Vika’s eyes were steely. They held his. “No way, Buddy boy! I’ve been through enough. Time for you to say bye bye.”

Silence hummed. Buddy cleared his throat. Offered a strained and insincere grimace which he intended as a winning smile.

“Listen lady. I want to do business. I need a partner and a little capital.”

Irena watched this exchange nervously, then decided that it was a case for the police. She reached for her phone. The next moment she no longer had it. Buddy had grabbed it out of her hand.

“You’re a nice lady. Let’s do business…”

Tail twitching, tongue clicking , Whiskey was ready.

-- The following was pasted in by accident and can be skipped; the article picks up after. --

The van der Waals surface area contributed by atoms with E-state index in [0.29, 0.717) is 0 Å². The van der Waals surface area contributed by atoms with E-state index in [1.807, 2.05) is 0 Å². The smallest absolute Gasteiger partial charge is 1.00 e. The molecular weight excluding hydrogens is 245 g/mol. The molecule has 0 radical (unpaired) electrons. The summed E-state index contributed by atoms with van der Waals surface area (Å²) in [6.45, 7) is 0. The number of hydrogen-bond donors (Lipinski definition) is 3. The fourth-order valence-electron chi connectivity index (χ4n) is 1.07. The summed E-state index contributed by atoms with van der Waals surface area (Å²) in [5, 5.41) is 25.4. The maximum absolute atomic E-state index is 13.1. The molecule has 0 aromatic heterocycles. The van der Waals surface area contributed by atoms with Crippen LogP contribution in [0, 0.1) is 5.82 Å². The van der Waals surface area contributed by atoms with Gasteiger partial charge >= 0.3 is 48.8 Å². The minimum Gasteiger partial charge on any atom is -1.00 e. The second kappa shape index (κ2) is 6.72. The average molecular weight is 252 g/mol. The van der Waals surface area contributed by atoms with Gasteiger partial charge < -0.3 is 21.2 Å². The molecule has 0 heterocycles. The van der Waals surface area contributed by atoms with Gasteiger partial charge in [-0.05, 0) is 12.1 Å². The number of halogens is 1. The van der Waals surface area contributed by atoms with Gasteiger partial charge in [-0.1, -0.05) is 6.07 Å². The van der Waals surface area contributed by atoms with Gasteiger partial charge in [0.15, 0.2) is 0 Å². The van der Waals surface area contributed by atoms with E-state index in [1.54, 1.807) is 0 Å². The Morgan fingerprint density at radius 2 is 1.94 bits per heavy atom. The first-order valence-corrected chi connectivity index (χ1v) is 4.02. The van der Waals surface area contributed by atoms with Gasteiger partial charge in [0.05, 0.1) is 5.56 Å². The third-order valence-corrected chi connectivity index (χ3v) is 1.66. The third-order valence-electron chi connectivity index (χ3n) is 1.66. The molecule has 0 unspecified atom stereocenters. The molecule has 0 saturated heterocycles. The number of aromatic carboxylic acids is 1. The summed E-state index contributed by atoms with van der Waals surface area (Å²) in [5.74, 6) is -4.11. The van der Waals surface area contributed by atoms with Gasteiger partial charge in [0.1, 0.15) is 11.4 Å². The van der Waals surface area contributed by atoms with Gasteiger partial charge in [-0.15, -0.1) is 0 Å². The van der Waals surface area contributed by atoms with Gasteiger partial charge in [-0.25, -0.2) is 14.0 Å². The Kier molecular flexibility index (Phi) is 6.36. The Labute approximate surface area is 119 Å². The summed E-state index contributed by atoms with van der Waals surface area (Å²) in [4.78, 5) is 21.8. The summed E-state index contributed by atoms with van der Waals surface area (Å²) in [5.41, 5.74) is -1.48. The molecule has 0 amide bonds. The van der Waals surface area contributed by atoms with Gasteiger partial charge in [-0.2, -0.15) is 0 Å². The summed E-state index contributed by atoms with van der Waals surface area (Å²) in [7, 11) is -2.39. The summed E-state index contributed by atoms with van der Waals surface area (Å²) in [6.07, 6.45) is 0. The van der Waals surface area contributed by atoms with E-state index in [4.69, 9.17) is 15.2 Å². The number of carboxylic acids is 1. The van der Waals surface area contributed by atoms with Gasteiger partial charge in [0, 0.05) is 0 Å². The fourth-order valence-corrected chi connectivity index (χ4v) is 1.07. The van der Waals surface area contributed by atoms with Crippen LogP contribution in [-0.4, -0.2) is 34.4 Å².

“And I need—ARGH!” Buddy let out a scream. Whiskey had sprung and sunk his fangs deep into Buddy’s ankle. And he didn’t let go.

His face red and contorted, his mouth still open, Buddy stood like a pillar of salt, stricken, immobile.

Vika moved with lightning speed. Into her bedroom, then back again.

Her face  was set in stone. She held a gun.

“Okay, Whiskey, you can let go now. Good dog… er… good cat!”

It took a lot to make Irena laugh out loud.

This did.

Chapter 8

Her face ashen, Vika hobbled along in a daze. Her shoes were wet, her feet were  killing her. She shivered—not only from the cold but from shock as she huddled deeper into her worn-out coat, afraid to look around in this dark and foreign no-man’s-land. Images of another violent attack flashed in and out of her mind. Holding her breath, she listened fearfully for the sound of footsteps behind her. The street remained silent as a tomb; quiet as the grave. Not her grave. Surely not.